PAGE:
Children’s Hospital Colorado was ranked No. 6 in the nation by U.S. News & World Report on its 2014-2015 Best Children’s Hospital Honor Roll. Children’s Hospital also ranked in 9 out of 10 specialties surveyed by the magazine, including six specialties that ranked in the top 10: diabetes & endocrinology (No. 4), neonatology (No. 4), pulmonology (No. 5), orthopedics (No. 7), cancer (tied for No. 9) and gastroenterology & GI surgery (No. 10).
The Leadership for Innovative Team Sciences (LITeS) program is seeking nominations for 2014-2015 sessions. LITeS provides training for 30 University of Colorado senior and mid-career faculty and academic administrators aspiring to improve their management and leadership skills with a focus on building strength for collaborative science. More than 150 senior scientists and academic administrators, including all our campus deans and many department chairs, have completed the program during the past five years. Details about the program, including dates for the 2014-2015 quarterly meetings, are available on the website of Colorado Clinical and Translational Sciences Institute (CCTSI). The deadline for nominations is Monday, June 30. Contact Emily Warren, program manager for CCTSI’s Education, Training and Career Development Core, for more information.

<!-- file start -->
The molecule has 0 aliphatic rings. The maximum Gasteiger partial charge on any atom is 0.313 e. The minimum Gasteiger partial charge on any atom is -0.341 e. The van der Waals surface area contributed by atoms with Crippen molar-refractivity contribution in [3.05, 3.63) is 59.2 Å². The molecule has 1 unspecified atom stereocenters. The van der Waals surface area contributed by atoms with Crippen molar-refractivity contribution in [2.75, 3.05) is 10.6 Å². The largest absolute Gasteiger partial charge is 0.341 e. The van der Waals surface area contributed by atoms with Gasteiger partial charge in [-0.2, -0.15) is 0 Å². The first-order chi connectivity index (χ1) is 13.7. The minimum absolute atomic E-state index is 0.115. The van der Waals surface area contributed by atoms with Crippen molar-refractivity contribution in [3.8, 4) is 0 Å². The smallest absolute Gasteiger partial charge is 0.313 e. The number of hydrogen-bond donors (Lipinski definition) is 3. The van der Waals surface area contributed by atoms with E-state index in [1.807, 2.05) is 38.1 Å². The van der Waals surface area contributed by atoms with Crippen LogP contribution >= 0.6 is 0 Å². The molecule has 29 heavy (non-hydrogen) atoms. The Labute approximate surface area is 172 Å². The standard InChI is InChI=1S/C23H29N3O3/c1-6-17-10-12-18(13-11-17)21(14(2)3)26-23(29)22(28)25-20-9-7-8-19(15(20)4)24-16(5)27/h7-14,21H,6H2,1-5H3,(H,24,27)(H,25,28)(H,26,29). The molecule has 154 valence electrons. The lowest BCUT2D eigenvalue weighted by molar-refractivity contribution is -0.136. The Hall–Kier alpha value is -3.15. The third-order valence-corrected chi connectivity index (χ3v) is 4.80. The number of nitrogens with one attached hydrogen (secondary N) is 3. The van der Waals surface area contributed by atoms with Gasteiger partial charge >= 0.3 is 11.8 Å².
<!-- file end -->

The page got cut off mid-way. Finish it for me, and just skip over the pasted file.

Last week I mentioned a recent Maureen Dowd column in The New York Times about her dysphoric reaction to edible marijuana during a trip to Denver. Based on her column, I noted that there should be labels with product information and warnings. On Wednesday, Denver Post columnist Vincent Carroll criticized Dowd’s column as misleading because there are labels on edible marijuana products. Among other things, the label is supposed to say: “The intoxicating effects of this product may be delayed by two or more hours.” Apparently the labels are inadequate warnings, based on the number of people who are coming to the emergency room after eating edible marijuana products. The labels certainly do not list potential adverse effects like those described by Ms. Dowd. As long as emergency rooms are seeing people who overdose on edible marijuana products, these concerns will remain a serious public health concern for everyone in Colorado.
Last Friday was an unusual occurrence: a Friday the 13th with a full moon. Some media reports called it rare and said the last time that happened was Oct. 13, 2000, and it won’t happen again until Aug. 13, 2049. But it will in some parts of the world. It will happen in New Zealand at midnight Jan. 13, 2017. And if you are still here in Denver in 2019, you won’t have to wait 35 years because the full moon will happen after 10 p.m. on Friday, Sept. 13, 2019. So maybe it isn’t so rare after all….
Have a good week,
Richard D. Krugman, MD
Vice Chancellor for Health Affairs and
Dean, School of Medicine
"What’s Going On Here" is an email news bulletin from Richard Krugman, MD, Dean of the CU School of Medicine, that is distributed to inform University of Colorado School of Medicine faculty members about issues pertaining to the School’s mission of education, research, clinical care and community service. See the UCH-Insider →